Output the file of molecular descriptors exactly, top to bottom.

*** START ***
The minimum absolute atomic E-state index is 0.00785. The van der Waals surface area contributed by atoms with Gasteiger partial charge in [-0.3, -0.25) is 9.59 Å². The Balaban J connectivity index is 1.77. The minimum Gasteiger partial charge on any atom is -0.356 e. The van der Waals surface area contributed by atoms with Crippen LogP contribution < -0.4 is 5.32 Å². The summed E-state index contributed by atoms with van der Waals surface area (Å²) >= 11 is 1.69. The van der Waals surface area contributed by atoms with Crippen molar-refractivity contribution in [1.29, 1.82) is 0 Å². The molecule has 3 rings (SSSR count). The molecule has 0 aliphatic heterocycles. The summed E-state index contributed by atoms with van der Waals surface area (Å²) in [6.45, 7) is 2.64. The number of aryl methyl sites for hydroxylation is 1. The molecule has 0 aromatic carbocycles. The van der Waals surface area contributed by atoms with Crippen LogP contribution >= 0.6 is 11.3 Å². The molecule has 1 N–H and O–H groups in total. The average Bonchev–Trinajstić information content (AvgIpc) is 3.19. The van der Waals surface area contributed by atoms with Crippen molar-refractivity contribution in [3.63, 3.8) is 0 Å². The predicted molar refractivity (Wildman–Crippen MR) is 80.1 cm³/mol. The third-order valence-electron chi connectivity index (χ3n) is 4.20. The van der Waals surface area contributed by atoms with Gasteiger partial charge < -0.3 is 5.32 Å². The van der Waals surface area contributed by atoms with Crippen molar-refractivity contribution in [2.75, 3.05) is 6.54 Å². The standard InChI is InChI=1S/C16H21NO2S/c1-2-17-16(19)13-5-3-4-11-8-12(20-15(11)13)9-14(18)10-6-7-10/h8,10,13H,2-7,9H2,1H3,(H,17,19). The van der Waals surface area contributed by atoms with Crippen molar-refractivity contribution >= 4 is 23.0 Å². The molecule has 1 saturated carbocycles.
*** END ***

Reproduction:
The minimum absolute atomic E-state index is 0.00785. The van der Waals surface area contributed by atoms with Gasteiger partial charge in [-0.3, -0.25) is 9.59 Å². The Balaban J connectivity index is 1.77. The minimum Gasteiger partial charge on any atom is -0.356 e. The van der Waals surface area contributed by atoms with Crippen LogP contribution < -0.4 is 5.32 Å². The summed E-state index contributed by atoms with van der Waals surface area (Å²) >= 11 is 1.69. The van der Waals surface area contributed by atoms with Crippen molar-refractivity contribution in [1.29, 1.82) is 0 Å². The molecule has 3 rings (SSSR count). The molecule has 0 aliphatic heterocycles. The summed E-state index contributed by atoms with van der Waals surface area (Å²) in [6.45, 7) is 2.64. The number of aryl methyl sites for hydroxylation is 1. The molecule has 0 aromatic carbocycles. The van der Waals surface area contributed by atoms with Crippen LogP contribution >= 0.6 is 11.3 Å². The molecule has 1 N–H and O–H groups in total. The average Bonchev–Trinajstić information content (AvgIpc) is 3.19. The van der Waals surface area contributed by atoms with Crippen molar-refractivity contribution in [3.63, 3.8) is 0 Å². The predicted molar refractivity (Wildman–Crippen MR) is 80.1 cm³/mol. The third-order valence-electron chi connectivity index (χ3n) is 4.20. The van der Waals surface area contributed by atoms with Gasteiger partial charge < -0.3 is 5.32 Å². The van der Waals surface area contributed by atoms with Crippen molar-refractivity contribution in [2.75, 3.05) is 6.54 Å². The standard InChI is InChI=1S/C16H21NO2S/c1-2-17-16(19)13-5-3-4-11-8-12(20-15(11)13)9-14(18)10-6-7-10/h8,10,13H,2-7,9H2,1H3,(H,17,19). The van der Waals surface area contributed by atoms with Crippen molar-refractivity contribution >= 4 is 23.0 Å². The molecule has 1 saturated carbocycles.